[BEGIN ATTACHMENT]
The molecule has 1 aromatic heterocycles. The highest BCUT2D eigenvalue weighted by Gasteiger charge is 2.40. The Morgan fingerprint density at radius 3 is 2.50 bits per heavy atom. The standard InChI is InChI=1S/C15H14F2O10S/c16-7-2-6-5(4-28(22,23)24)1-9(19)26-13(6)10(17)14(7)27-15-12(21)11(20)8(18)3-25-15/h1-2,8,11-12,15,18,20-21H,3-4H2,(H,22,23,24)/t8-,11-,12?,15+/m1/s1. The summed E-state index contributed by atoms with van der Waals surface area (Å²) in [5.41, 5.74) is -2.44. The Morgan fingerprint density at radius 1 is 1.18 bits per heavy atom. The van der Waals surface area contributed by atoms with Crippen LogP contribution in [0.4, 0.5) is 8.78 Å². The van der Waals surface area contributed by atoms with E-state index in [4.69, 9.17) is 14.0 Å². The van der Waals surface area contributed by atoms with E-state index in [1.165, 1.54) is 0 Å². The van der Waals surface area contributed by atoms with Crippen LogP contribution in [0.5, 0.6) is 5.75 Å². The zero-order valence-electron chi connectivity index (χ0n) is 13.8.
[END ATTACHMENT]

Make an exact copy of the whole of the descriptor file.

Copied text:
The molecule has 1 aromatic heterocycles. The highest BCUT2D eigenvalue weighted by Gasteiger charge is 2.40. The Morgan fingerprint density at radius 3 is 2.50 bits per heavy atom. The standard InChI is InChI=1S/C15H14F2O10S/c16-7-2-6-5(4-28(22,23)24)1-9(19)26-13(6)10(17)14(7)27-15-12(21)11(20)8(18)3-25-15/h1-2,8,11-12,15,18,20-21H,3-4H2,(H,22,23,24)/t8-,11-,12?,15+/m1/s1. The summed E-state index contributed by atoms with van der Waals surface area (Å²) in [5.41, 5.74) is -2.44. The Morgan fingerprint density at radius 1 is 1.18 bits per heavy atom. The van der Waals surface area contributed by atoms with Crippen LogP contribution in [0.4, 0.5) is 8.78 Å². The van der Waals surface area contributed by atoms with E-state index in [4.69, 9.17) is 14.0 Å². The van der Waals surface area contributed by atoms with E-state index in [1.165, 1.54) is 0 Å². The van der Waals surface area contributed by atoms with Crippen LogP contribution in [0.5, 0.6) is 5.75 Å². The zero-order valence-electron chi connectivity index (χ0n) is 13.8.